The Chinese Communist Party (CCP) has partially reversed a 25-year-old ban on the trade of tiger bones and rhino horns, causing outrage among wildlife conservationists.
The announcement made on Oct. 29, stated that tiger and rhino parts will be legalized for research, medical, cultural uses. Bones and horns can only be obtained from captive or farmed tigers and rhinos.
The Chinese regime has portrayed the reversal as a move to increase oversight on the black market of these products, but critics say it would revitalize an industry that had declined since the ban was put in place in 1993.
“It is deeply concerning that China has reversed its 25-year-old tiger bone and rhino horn ban, allowing a trade that will have devastating consequences globally,” Margaret Kinnaird, WWF Wildlife Practice Leader, said in a statement responding to the Chinese regime’s decision.
Kinnaird said the decision could increase demand for tiger and rhino parts and possibly help hide the illegal trade market of these products under legal trade.
WWF added the legal trade of these tiger and rhino parts would increase confusion by consumers and law enforcers as to which products are and are not legal.
“With wild tiger and rhino populations at such low levels and facing numerous threats, legalized trade in their parts is simply too great a gamble for China to take,” Kinnaird said.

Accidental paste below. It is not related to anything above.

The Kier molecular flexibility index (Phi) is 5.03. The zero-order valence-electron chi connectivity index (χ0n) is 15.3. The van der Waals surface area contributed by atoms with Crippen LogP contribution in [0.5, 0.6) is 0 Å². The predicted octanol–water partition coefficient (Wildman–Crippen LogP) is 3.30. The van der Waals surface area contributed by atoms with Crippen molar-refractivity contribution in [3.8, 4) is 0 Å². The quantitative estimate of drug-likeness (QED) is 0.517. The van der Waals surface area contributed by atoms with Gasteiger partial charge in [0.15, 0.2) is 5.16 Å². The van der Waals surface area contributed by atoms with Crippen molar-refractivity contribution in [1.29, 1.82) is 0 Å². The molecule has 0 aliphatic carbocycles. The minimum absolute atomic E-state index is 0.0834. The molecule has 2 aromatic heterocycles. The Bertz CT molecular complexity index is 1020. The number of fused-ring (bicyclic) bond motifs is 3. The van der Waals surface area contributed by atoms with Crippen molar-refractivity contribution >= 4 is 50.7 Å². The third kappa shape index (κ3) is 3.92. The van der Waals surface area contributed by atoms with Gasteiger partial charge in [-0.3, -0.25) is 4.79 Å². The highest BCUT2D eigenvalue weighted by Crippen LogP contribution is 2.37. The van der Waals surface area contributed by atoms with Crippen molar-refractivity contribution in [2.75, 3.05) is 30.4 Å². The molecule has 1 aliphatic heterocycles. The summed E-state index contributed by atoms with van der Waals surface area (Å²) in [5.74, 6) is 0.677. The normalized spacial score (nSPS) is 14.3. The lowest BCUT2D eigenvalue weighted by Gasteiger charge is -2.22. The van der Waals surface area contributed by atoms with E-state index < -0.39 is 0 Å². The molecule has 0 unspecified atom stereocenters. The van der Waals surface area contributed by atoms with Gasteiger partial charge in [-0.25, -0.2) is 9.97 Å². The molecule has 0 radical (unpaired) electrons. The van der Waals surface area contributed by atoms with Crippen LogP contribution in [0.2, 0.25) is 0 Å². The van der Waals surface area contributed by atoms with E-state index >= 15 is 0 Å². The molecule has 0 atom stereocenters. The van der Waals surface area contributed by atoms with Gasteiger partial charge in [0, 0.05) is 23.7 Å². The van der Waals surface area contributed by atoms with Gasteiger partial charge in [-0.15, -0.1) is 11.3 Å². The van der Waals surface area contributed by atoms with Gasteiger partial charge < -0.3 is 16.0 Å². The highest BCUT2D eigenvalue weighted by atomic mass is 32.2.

The Humane Society International also expressed concern over the Chinese regime’s decision, calling it a “death warrant for imperiled rhinos and tigers in the wild.”
“It sets up what is essentially a laundering scheme for illegal tiger bone and rhino horn to enter the marketplace and further perpetuate the demand for these animal parts,” Iris Ho, senior specialist for Wildlife Program and Policy, said in a statement.
“This is a devastating blow to our ongoing work to save species from cruel exploitation and extinction, and we implore the Chinese government to reconsider.”
Tigers and rhinos are endangered animals and their parts are considered of great value in traditional medicine and folk remedies. Rhino horns are used to treat ailments like fever, rheumatism, and gout and are believed to be an aphrodisiac. They’re usually ground into a powder, or shaved, then dissolved in boiling water before drinking. Tiger bones are prescribed for rheumatism, ulcers, and other disorders, and can be consumed as wine, pills, or powders.
Rhino horns can fetch between $26,500 and $40,000 for 2.2 pounds in Vietnam or China, according to a 2017 report by the Elephant Action League. Meanwhile, tiger bone in powdered form can be sold for between $64 and $168 per pound, according to Crown Ridge Tigers Sanctuary.
Richard Ellis, the author of the book “Tiger Bone and Rhino Horn,” said there is no clear evidence that rhino horn serves any medical purpose, but millions of people still believe that it does.
“If people want to believe in prayer, acupuncture, or voodoo as a cure for what ails them, there is no reason why they shouldn’t, but if animals are being killed to provide nostrums that have been shown to be useless, then there is a very good reason to curtail the use of rhino horn,” he wrote in a journal article in 2005.
Similarly, there is no evidence of medicinal benefits of tiger bones.
Tiger bone and rhino horn were both removed from the traditional Chinese medicine pharmacopeia in 1993, and the World Federation of Chinese Medicine Societies released a statement in 2010.
According to WWF, experts estimate that there are more than 6,500 tigers living in China’s tiger farms, far outnumbering the roughly 3,900 remaining in the wild. The Elephant Action League estimates there are about 25,000 rhinos in Africa.
From Epoch Times